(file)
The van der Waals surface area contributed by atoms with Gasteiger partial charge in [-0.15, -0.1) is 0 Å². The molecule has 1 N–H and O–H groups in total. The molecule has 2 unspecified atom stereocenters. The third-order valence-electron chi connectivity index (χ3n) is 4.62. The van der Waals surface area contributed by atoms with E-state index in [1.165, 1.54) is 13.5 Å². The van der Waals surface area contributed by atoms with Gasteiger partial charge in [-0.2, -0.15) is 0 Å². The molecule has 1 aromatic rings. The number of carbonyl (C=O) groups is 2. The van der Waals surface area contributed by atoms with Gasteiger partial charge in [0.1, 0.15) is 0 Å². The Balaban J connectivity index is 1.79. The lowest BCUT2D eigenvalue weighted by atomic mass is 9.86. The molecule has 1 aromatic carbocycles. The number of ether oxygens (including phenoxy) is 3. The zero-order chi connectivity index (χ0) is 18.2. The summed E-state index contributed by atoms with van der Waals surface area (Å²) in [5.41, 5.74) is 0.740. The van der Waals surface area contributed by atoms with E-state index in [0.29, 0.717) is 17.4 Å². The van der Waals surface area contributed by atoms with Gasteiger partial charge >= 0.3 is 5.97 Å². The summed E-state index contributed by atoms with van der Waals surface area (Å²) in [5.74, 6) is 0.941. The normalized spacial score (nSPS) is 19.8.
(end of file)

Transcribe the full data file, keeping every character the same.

The van der Waals surface area contributed by atoms with Gasteiger partial charge in [-0.15, -0.1) is 0 Å². The molecule has 1 N–H and O–H groups in total. The molecule has 2 unspecified atom stereocenters. The third-order valence-electron chi connectivity index (χ3n) is 4.62. The van der Waals surface area contributed by atoms with E-state index in [1.165, 1.54) is 13.5 Å². The van der Waals surface area contributed by atoms with Gasteiger partial charge in [-0.2, -0.15) is 0 Å². The molecule has 1 aromatic rings. The number of carbonyl (C=O) groups is 2. The van der Waals surface area contributed by atoms with Gasteiger partial charge in [0.1, 0.15) is 0 Å². The Balaban J connectivity index is 1.79. The lowest BCUT2D eigenvalue weighted by atomic mass is 9.86. The molecule has 1 aromatic carbocycles. The number of ether oxygens (including phenoxy) is 3. The zero-order chi connectivity index (χ0) is 18.2. The summed E-state index contributed by atoms with van der Waals surface area (Å²) in [5.41, 5.74) is 0.740. The van der Waals surface area contributed by atoms with E-state index in [0.29, 0.717) is 17.4 Å². The van der Waals surface area contributed by atoms with Gasteiger partial charge >= 0.3 is 5.97 Å². The summed E-state index contributed by atoms with van der Waals surface area (Å²) in [5.74, 6) is 0.941. The normalized spacial score (nSPS) is 19.8.